No matter how many different gears a bike has, the chain still converts the turns of the pedals into the turns of the rear wheel. Pushing on the pedal turns the chainwheel, which pulls on the bike's chain. As the chain moves around the chainwheel, it turns the sprocket. The sprocket is attached to the rear wheel, so the rear wheel turns when the sprocket turns, and the bike moves forward!

The wheels of a bike come in different sizes. The wheel size refers to the diameter of the wheel measured in inches, although special wheels that support high-pressure road tires are referred to as 700c road wheels. Huffy kid's bikes come with 12-inch, 16-inch, or 20-inch wheels. Smaller adult bikes and larger kid's bikes have 24-inch wheels, while full-size bikes sport 26-inch wheels. Huffy BMX bikes traditionally ride on 20-inch wheels, but BMX cruisers have 24-inch wheels.

A bike's tires are where the rubber literally meets the road. It is the only part of the bike that should touch the ground when you ride. Different tires are designed for use on different surfaces. Riding on dirt and mud calls for knobby tires that provide a good grip on the rough surface, but you'll get a smoother ride on pavement with smooth or semi-smooth tread on your tires. The tires fit around the wheel rims, which may be constructed of light-weight alloy or very strong and durable steel.

Parts that Make the Bike Stop: The brakes

Four different types of brakes can be found on Huffy bikes. Simple coaster brakes are used on many kid's bikes and some cruisers; they're easy to operate by pedaling backwards and require little maintenance. Two types of hand-operated brakes act by squeezing the brake shoes against the rim: sidepull caliper brakes are found on most cruisers; the more powerful and more complex cantilever brakes are used primarily on mountain bikes and on some kid's bikes. The less complex yet very powerful V-style brakes can be found on adult mountain bikes and some BMX bikes.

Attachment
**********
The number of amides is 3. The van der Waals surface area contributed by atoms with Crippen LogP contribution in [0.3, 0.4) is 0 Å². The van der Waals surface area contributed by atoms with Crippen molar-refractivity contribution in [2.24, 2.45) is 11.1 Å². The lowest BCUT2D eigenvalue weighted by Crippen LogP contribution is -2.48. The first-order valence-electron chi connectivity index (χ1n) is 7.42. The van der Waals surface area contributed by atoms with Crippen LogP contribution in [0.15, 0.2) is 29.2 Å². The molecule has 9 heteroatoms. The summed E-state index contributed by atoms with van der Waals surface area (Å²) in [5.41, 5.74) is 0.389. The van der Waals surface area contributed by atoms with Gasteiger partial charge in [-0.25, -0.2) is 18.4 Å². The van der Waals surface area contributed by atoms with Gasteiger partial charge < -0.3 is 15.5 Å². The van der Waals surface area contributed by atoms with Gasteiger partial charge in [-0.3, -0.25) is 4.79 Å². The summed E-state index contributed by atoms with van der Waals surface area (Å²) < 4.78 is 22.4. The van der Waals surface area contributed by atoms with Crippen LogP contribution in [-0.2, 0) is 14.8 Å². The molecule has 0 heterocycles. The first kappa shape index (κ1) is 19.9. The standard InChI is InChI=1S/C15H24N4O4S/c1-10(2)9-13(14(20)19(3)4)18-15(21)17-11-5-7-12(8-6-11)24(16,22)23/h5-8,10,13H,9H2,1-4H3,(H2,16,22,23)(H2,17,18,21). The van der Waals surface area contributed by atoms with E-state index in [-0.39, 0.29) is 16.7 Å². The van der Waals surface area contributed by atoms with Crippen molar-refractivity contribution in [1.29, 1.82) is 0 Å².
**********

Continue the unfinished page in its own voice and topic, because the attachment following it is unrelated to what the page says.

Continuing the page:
Accessorize and Customize Your Ride

After you have the basic bike parts, you'll probably want to customize your bike with nifty accessories that make biking easier, more convenient, or more fun. Some of these accessories are available through Huffy, while others are found on the shelves of bike stores or mass retailers. A water bottle and holder can come in handy on long rides, as can a bag or rack to carry such items as a snack, a picnic lunch, or treasures you discover along the way. You'll be better prepared for those annoying flat tires or slipped chains if you carry a pump, spare inner tube, patch kit, and tools onboard. Tool bags that mount on the handlebar, the frame, or behind the saddle are available and are included with some models of Huffy bikes.

If your bike didn't come with a kickstand to hold it up when parked or reflectors to increase its visibility, these can be easily added as accessory equipment. If you plan to ride at night, be sure to add a light and extra reflectors to your bike; reflectors can also be stuck on helmets. Small mirrors that attach to a handlebar or helmet can provide an added measure of safety and convenience. Depending on where you leave your bike, a bicycle lock might be a wise investment to ensure that your bike is still there when you return.

A bike horn or bell can be lots of fun for a child traveling the sidewalks on a tricycle. Older children may want to embellish and personalize their rides with streamers attached to hand grips, colorful stickers, or specialty reflectors that fit on the spokes. A small computer that attaches to the frame or handlebar can be amusing for adults as well as children who are interested in keeping track of their speed, trip distance, or ride time.

And don't neglect your personal comfort, safety, and style. You may want to ride in a comfortable pair of bike shorts or go trendy with baggy cycling shorts. A pair of gloves can improve your grip on the handlebar. Youngsters may benefit from suiting up in elbow and knee pads, at least until they've managed to avoid the pull of gravity. And, most importantly, every rider needs to wear a good-fitting, CPSC-approved helmet.

We've yet to mention the most critical part of your Huffy bike. The part that provides the power, the navigation system, and the safety procedures: YOU. (But we don't want to forget the baseball cards in the spokes, either.)

© High Speed Ventures 2011